It was downhill from there. We got into an argument over whether ignorance is the same thing as happiness, and somewhere along the way, he began to claim that he was a person of color because he’s 1/8 Mexican.
I’m still trying to figure out how to calmly and intelligently present my views on international adoption in a way that people can’t dismiss as being 1) angry, 2) too “passionate” (code for “angry”), 3) bitter (also code for “angry”), 4) ungrateful, 5) immature, and/or 6) pretentious. Sometimes I think provocative language is necessary, but how does one convey a strong message to a broad audience without turning people off? I think this is one of the biggest challenges facing “political” adoptees. Too often, we’re dismissed before people have the chance to listen to us, because they lump us into a stereotype of angry, bitter adoptees who hate America (and Korea??), our adoptive parents (and birth parents?), and the world in general. How can we sweeten the message without losing the passion and without selling out?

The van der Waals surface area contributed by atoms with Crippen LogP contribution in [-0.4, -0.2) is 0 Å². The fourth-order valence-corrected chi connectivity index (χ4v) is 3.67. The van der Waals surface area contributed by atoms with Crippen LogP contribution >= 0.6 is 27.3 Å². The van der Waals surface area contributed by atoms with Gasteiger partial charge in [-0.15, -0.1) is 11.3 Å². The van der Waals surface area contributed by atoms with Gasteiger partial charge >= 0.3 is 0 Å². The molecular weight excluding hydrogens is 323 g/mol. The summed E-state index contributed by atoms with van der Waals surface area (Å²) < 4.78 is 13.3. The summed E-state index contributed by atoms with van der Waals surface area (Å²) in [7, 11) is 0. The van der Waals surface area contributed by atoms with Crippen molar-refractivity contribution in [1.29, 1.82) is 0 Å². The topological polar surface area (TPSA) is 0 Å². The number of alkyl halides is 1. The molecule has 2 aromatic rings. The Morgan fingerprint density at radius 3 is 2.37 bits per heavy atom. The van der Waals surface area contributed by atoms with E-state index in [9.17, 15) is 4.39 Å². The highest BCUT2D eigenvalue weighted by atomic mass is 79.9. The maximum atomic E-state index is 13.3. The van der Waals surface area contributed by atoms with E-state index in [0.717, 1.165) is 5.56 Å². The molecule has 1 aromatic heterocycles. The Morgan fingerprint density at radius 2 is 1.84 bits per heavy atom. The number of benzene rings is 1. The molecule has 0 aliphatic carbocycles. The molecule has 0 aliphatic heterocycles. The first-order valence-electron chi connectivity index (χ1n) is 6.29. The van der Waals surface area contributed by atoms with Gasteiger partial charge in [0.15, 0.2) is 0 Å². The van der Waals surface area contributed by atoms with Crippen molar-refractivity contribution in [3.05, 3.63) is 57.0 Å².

I’m open to suggestions.
I did keep my cool, however, when a white substitute teacher in Korean class instructed one of my classmates to “FOB-it-up” when reading aloud from the text. When she said it, the class tittered nervously and then went on. After class was over, I pulled her aside and told her that although I knew she didn’t mean to be derogatory……well, she shouldn’t have said “FOB.” (DUH.) Later on, she apologized to the class, although she justified herself by saying that, gosh, her Korean friends in L.A. use “FOB” all the time, and maybe it was a regional thing, and she didn’t know it was offensive, blahblahblah. Which just showed that she still didn’t “get it.” That “FOB” is one of those words that white people can’t use. That the power differential between teacher and student especially means that she shouldn’t be using derogatory terms casually in a classroom setting. (The majority of our class is made up of students with some sort of Asian heritage.)
Gah, but don’t even get me started on Asian Americans (especially adoptees) who proudly refer to themselves as “twinkies” and “bananas.” Look at this, people: